Use of epidemiology has helped the Government to improve expenditure for public healthcare as a whole, revised healthcare policies, and public healthcare development programmes (Planning Commision, 2017). The planning commision of India also expedites the expenditures for public health comprehending prevalence of Malaria cases. It allows the healthcare to effectively provide health care services to the public mainly the poor and the rural. Revised policies and rural health care programmes help the pharmaceutical industries to develop new drugs on the basis of the economic feasibility of the rural and poor population of India. Better accessibility of drugs by pharmacy industry and treatment methods by the healthcare reduces the case of Malaria incidences. This provides relevance to the Government on the efficacy of the policies implemented and thereby update the existing or create a new policy.
Pharmaceuticals and healthcare industries use their own methods to study epidemiological data for effective drug development and provision of a treatment. Therefore, trend-based assessments, correlations, regressions, meta-analyses, forecasting, and geospatial analyses used by policymakers, healthcare agencies, and pharma industries will be studied in depth. Trend-based analyses and geospatial analysis will use malarial demographics to help indicate the prevalence of Malaria in India and thereby indicate the efficacy of intervention methods implemented by the Government. Correlations and regressions will use Malaria demographics and healthcare expenditures data to assess the efficacy of the Government expenditures in managing Malaria.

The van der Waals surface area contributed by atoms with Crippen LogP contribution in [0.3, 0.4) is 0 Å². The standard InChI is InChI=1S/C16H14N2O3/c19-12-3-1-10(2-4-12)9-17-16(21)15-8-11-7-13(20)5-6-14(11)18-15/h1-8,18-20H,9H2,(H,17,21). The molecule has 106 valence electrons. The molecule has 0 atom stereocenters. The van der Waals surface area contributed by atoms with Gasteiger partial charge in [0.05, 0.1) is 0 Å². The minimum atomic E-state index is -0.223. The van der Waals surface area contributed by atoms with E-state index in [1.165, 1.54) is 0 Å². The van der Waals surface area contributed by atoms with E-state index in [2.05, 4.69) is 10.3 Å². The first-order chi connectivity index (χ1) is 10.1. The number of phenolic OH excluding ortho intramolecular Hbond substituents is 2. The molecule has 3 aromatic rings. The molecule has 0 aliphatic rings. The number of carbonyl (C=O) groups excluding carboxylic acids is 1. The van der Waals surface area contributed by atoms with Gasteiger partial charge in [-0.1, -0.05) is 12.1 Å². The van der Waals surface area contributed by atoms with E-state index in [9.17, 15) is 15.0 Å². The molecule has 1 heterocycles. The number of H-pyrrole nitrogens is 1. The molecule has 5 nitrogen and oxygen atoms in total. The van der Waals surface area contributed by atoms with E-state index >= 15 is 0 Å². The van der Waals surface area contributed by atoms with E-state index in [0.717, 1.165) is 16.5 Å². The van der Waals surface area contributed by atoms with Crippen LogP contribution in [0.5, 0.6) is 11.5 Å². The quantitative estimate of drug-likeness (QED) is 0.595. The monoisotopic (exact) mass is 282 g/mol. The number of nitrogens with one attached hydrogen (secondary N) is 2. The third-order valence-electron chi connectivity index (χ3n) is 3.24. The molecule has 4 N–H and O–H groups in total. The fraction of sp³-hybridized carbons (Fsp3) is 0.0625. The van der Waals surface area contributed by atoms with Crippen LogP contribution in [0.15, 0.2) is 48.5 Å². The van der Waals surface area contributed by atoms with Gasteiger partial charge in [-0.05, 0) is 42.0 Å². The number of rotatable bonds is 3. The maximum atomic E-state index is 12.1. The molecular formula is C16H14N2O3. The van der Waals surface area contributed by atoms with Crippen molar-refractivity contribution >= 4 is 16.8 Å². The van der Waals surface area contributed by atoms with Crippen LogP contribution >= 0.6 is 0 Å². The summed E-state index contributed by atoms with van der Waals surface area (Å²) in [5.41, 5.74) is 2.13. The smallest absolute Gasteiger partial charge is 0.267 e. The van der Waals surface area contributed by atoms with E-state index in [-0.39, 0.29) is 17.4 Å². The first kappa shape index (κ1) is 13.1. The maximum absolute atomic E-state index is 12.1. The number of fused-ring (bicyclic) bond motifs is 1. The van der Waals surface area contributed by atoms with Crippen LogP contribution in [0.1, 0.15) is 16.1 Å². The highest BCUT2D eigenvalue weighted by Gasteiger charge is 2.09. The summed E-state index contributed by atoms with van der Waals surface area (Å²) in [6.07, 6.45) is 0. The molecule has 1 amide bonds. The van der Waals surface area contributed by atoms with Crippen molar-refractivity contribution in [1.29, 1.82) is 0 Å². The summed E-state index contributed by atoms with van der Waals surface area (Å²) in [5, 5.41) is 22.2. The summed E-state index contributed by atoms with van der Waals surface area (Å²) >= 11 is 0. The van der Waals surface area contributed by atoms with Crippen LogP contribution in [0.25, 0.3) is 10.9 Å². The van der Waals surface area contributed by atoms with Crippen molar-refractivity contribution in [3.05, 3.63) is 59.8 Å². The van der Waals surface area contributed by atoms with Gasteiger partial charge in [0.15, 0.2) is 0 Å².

Meta-analysis will focus to present the efficacy of different policies and their role in reducing the cases of Malaria in India. Data will be divided on the basis of the malarial demographics during the policy implementation. This will also implicate the efficacy of the healthcare and the pharmaceuticals in the provision of quality treatment methods and drugs for control of Malaria prevalence and their role in helping the Government achieve its healthcare objectives. Similarly, forecasting will help understand the efficacy of the Government in achieving its target of reducing Malaria cases prevalence in India. Moreover, it will also help explore the change in responsibilities of the Government, healthcare and pharmaceuticals with respect to planning for intervention methods to achieve the forecasted values in real time in the future.